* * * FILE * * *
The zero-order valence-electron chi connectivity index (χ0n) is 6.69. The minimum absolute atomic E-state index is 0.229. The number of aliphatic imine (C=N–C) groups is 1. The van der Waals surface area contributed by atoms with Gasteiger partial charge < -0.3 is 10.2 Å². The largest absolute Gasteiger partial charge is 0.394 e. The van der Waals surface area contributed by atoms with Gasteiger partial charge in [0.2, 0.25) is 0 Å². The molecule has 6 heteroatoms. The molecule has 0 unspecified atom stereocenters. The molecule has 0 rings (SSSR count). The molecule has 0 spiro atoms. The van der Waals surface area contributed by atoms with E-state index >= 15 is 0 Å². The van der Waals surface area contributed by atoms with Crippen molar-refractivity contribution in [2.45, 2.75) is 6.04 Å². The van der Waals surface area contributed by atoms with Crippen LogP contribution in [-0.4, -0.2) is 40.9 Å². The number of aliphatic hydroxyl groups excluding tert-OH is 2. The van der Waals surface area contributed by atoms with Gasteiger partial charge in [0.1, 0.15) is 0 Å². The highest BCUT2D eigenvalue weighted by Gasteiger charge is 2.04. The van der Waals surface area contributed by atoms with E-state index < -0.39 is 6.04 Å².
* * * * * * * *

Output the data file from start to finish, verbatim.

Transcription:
The zero-order valence-electron chi connectivity index (χ0n) is 6.69. The minimum absolute atomic E-state index is 0.229. The number of aliphatic imine (C=N–C) groups is 1. The van der Waals surface area contributed by atoms with Gasteiger partial charge < -0.3 is 10.2 Å². The largest absolute Gasteiger partial charge is 0.394 e. The van der Waals surface area contributed by atoms with Gasteiger partial charge in [0.2, 0.25) is 0 Å². The molecule has 6 heteroatoms. The molecule has 0 unspecified atom stereocenters. The molecule has 0 rings (SSSR count). The molecule has 0 spiro atoms. The van der Waals surface area contributed by atoms with E-state index >= 15 is 0 Å². The van der Waals surface area contributed by atoms with Crippen molar-refractivity contribution in [2.45, 2.75) is 6.04 Å². The van der Waals surface area contributed by atoms with Crippen LogP contribution in [-0.4, -0.2) is 40.9 Å². The number of aliphatic hydroxyl groups excluding tert-OH is 2. The van der Waals surface area contributed by atoms with Gasteiger partial charge in [0.1, 0.15) is 0 Å². The highest BCUT2D eigenvalue weighted by Gasteiger charge is 2.04. The van der Waals surface area contributed by atoms with E-state index < -0.39 is 6.04 Å².